Israel and Morocco Sign Significant Security, Military Deals
The two countries normalized relations last year as part of the Abraham Accords, but the agreement has caused some friction with neighboring Algeria
Arab leaders continue to flock toward Israel, signing normalization agreements and holding high-level meetings, something that was taboo just a few years ago.
Israeli Defense Minister Benny Gantz this week became the first in his post to visit Rabat, and the second high-ranking government official, signing several agreements, in intelligence, defense industries, and cybersecurity. The defense memorandum of understanding is the first ever signed between Israel and an Arab country.
Gantz’s visit to Rabat sparked different responses among Moroccans. Some welcomed it, saying the North African Arab kingdom will gain from the new relationship, while others rejected it.
King Mohammed VI of Morocco joined the United Arab Emirates, Bahrain and Sudan in normalizing ties with Israel last year with the support of former US President Donald Trump, who recognized Moroccan sovereignty over Western Sahara, a reversal of nearly half a century of US diplomatic policy, in return for Morocco’s decision to normalize ties with Israel.
Mohamed Bouden, head of the Atlas Center for the Analysis of Political and Institutional Indicators, told The Media Line that the visit “reflects the importance of relations with the Kingdom of Morocco for Israel, as it represents a continuation of resetting relations on strategic axes since the signing of the Moroccan-American-Israeli tripartite agreement in December 2020.”
Bouden says the ties are important to both sides.
“Morocco will benefit from Israel’s experience in the military industry, cyber matters and methods of energy discovery,” he said.
Daniel Ben-Simon, a former member of Israel’s parliament, told The Media Line that this “historic visit by a top Israeli official is an indication of the strong ties that have existed for decades.”
“The relationship has been there since the 50s and 60s, in the 70s became very strong, and in the last few years it has been the strongest among Arab countries,” says Ben-Simon.
Morocco was supposed to be the gate for normalization with Arab countries and other opportunities for peace because Israel and Morocco is not a new story, it’s an old story
He says even before signing a normalization accord, there was a “natural rapprochement” because of the large Moroccan Jewish community in Israel. There are at least one million Jews of Moroccan origin in Israel, and many of them have visited Morocco regularly despite the countries not having had official ties with the encouragement of former King Hassan II, and the current king, his son Mohammed V.
“Morocco was supposed to be the gate for normalization with Arab countries and other opportunities for peace because Israel and Morocco is not a new story, it’s an old story,” Ben-Simon said.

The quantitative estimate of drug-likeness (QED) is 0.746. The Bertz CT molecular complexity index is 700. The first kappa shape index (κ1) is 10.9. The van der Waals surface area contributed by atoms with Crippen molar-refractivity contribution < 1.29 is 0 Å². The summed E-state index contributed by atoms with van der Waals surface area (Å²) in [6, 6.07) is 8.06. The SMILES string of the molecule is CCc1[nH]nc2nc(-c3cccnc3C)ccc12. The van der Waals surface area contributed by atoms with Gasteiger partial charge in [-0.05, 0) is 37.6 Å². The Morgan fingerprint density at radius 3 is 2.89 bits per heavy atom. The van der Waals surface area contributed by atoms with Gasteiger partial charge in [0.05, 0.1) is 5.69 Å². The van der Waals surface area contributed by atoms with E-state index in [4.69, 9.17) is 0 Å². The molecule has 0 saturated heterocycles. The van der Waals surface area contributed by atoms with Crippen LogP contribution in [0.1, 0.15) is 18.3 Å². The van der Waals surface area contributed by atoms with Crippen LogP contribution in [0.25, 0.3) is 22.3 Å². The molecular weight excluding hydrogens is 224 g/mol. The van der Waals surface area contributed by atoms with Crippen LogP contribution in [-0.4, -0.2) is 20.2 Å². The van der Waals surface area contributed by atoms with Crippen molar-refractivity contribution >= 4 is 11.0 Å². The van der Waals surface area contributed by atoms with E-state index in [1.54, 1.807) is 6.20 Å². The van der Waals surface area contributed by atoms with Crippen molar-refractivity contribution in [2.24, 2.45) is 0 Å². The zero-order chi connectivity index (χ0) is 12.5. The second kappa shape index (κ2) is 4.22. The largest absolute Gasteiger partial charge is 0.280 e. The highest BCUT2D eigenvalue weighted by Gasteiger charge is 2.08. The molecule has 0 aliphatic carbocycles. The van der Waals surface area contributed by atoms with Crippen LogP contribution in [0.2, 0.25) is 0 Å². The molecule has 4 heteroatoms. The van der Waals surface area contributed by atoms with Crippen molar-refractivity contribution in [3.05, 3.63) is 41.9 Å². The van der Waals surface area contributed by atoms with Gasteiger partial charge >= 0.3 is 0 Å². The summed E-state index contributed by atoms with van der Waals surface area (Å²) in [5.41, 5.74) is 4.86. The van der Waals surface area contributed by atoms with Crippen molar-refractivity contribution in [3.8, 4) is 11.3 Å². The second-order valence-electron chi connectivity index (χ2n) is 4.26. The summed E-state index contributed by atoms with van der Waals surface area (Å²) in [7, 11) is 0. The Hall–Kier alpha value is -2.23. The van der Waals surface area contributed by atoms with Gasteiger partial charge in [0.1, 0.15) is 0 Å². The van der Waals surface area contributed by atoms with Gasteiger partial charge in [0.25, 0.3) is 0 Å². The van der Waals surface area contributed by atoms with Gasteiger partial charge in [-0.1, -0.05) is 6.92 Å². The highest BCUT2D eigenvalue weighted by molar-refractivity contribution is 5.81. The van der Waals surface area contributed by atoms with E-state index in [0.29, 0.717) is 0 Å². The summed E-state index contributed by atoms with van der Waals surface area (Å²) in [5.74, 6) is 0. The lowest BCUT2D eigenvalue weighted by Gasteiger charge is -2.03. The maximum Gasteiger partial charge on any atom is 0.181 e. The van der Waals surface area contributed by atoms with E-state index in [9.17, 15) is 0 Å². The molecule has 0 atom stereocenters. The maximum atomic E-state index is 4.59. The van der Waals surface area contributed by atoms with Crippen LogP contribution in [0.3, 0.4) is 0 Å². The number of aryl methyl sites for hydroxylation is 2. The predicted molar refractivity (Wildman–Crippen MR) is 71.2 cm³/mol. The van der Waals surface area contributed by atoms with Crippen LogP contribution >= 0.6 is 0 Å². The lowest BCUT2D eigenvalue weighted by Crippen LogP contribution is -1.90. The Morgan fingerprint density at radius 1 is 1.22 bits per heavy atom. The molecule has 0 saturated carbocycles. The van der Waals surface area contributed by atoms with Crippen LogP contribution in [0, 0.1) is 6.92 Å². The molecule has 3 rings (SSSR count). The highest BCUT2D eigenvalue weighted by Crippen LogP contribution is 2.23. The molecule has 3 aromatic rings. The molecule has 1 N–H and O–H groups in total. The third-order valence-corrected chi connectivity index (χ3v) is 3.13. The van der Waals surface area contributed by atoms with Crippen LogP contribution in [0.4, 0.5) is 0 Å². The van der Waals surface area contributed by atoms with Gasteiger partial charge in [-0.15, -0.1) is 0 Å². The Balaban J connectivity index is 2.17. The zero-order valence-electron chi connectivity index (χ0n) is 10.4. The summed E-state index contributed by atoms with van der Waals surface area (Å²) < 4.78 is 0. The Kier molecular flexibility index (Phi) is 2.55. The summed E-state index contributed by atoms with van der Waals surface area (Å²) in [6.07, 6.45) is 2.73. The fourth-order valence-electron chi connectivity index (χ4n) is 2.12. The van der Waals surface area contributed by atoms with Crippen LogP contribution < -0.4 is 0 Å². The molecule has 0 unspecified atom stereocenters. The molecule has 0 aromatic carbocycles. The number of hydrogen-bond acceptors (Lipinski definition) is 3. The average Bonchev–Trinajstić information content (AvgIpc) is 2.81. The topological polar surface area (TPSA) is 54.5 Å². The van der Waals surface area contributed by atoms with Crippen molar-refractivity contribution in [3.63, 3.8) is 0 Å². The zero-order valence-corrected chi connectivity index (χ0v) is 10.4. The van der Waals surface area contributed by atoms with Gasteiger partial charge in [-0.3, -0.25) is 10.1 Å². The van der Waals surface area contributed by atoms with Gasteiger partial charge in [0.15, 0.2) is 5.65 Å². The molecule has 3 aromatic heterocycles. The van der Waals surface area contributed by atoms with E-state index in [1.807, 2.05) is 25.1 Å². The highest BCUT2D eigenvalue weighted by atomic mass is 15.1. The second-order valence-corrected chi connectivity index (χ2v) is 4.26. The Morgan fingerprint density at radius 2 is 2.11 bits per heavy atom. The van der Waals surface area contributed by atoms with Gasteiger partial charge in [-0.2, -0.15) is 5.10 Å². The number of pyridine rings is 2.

Now tension is rising between Morocco and Algeria, with the latter accusing Rabat of threatening its national security due to its ties with Israel. Bouden says Algeria should applaud this relationship.
“In my opinion, there is no logic in what Algeria says, which wants to demonize a positive relationship for the sake of peace between Morocco and Israel by saying that it threatens its national security, knowing that it has closed its borders and cut ties with Morocco,” he said.
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Bouden says the Moroccan-Israeli relations are a “purely sovereign” decision based on a “deep vision of opportunities, and a particular party should not consider it at the expense of its interests unless it insists on that.”
The two countries signed a security agreement on Wednesday making it easier for Rabat to obtain high-tech exports from Israel’s defense industry.
“We have here what the French call ‘ménage à trois,’ we have three sides cooperating: Israel, Morocco and the US. The US gives clearance for all arms sale,” Ben-Simon said, adding that Morocco is being helped by Israel in all of its dealings with the Americans.
“Israel in a way is the representative of Morocco to the US,” he said.
When the Al-Quds Committee was formed in 1975 by the Organization of Islamic Cooperation (OIC), it was decided to give the chair to the then-King of Morocco, Hassan II. After his death in 1999, the chair was passed on to his son King Mohammed V.
The Bayt Mal Al Quds Agency, a standing sub-committee of Al-Quds Committee, was an initiative of King Hassan II that was accepted by the OIC in December 1995 and officially commenced its activities in July 1998.
Israel in a way is the representative of Morocco to the US
This was supposed to help the Palestinians in Jerusalem, but Ben-Simon says Moroccans have now, in a way, left the Palestinians by themselves. “They can go to Saudi Arabia, Egypt, but they are saying: ‘leave us alone we have our own interests to worry about,’” he said.
“Moroccans came to a conclusion, which is that what Morocco can do with the Americans and Israelis is sometimes more beneficial,” he said.
Bouden, on the other hand, says the kingdom will continue to play a “positive” role between Israel and the Palestinians.
“The king will put his weight in the service of coexistence and peace. I think that highlighting the priority of peace is much better than sticking to stagnation and estrangement. The agency of Bayt Mal al-Quds is a great work in favor of the Jerusalemites. He will put his weight in the service of coexistence and peace,” he said.